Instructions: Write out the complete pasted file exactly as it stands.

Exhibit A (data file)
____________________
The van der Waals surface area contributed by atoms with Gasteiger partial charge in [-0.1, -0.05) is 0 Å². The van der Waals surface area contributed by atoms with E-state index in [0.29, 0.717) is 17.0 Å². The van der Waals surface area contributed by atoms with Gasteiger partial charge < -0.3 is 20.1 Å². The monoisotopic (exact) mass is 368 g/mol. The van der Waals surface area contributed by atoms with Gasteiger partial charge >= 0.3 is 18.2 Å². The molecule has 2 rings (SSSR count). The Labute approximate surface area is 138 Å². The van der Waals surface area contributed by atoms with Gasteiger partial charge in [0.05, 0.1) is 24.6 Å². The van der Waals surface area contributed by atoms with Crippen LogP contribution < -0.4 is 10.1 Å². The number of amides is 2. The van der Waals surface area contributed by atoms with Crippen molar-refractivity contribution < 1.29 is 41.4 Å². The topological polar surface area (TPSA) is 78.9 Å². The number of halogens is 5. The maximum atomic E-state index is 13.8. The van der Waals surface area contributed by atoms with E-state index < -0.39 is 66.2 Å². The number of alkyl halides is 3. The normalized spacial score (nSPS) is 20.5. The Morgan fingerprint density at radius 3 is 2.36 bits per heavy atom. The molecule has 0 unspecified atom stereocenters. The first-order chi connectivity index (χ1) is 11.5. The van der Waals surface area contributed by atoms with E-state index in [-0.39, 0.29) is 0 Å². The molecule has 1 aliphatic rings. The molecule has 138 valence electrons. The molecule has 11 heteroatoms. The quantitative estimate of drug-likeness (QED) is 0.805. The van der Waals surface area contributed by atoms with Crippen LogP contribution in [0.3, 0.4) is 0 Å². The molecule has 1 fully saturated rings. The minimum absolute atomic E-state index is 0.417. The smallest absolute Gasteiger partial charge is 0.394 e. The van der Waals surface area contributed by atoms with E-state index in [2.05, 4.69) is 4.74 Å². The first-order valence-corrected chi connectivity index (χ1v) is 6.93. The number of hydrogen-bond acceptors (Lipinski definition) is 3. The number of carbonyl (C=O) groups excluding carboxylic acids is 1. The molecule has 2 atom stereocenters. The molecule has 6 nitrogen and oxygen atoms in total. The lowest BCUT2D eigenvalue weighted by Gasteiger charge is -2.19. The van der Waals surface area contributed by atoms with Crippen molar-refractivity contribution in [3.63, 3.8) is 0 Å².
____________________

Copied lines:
The van der Waals surface area contributed by atoms with Gasteiger partial charge in [-0.1, -0.05) is 0 Å². The van der Waals surface area contributed by atoms with E-state index in [0.29, 0.717) is 17.0 Å². The van der Waals surface area contributed by atoms with Gasteiger partial charge < -0.3 is 20.1 Å². The monoisotopic (exact) mass is 368 g/mol. The van der Waals surface area contributed by atoms with Gasteiger partial charge >= 0.3 is 18.2 Å². The molecule has 2 rings (SSSR count). The Labute approximate surface area is 138 Å². The van der Waals surface area contributed by atoms with Gasteiger partial charge in [0.05, 0.1) is 24.6 Å². The van der Waals surface area contributed by atoms with Crippen LogP contribution < -0.4 is 10.1 Å². The number of amides is 2. The van der Waals surface area contributed by atoms with Crippen molar-refractivity contribution < 1.29 is 41.4 Å². The topological polar surface area (TPSA) is 78.9 Å². The number of halogens is 5. The maximum atomic E-state index is 13.8. The van der Waals surface area contributed by atoms with E-state index < -0.39 is 66.2 Å². The number of alkyl halides is 3. The normalized spacial score (nSPS) is 20.5. The Morgan fingerprint density at radius 3 is 2.36 bits per heavy atom. The molecule has 0 unspecified atom stereocenters. The first-order chi connectivity index (χ1) is 11.5. The van der Waals surface area contributed by atoms with E-state index in [-0.39, 0.29) is 0 Å². The molecule has 1 aliphatic rings. The molecule has 138 valence electrons. The molecule has 11 heteroatoms. The quantitative estimate of drug-likeness (QED) is 0.805. The van der Waals surface area contributed by atoms with Crippen LogP contribution in [0.3, 0.4) is 0 Å². The molecule has 1 fully saturated rings. The minimum absolute atomic E-state index is 0.417. The smallest absolute Gasteiger partial charge is 0.394 e. The van der Waals surface area contributed by atoms with E-state index in [2.05, 4.69) is 4.74 Å². The first-order valence-corrected chi connectivity index (χ1v) is 6.93. The number of hydrogen-bond acceptors (Lipinski definition) is 3. The number of carbonyl (C=O) groups excluding carboxylic acids is 1. The molecule has 2 atom stereocenters. The molecule has 6 nitrogen and oxygen atoms in total. The lowest BCUT2D eigenvalue weighted by Gasteiger charge is -2.19. The van der Waals surface area contributed by atoms with Crippen molar-refractivity contribution in [3.63, 3.8) is 0 Å².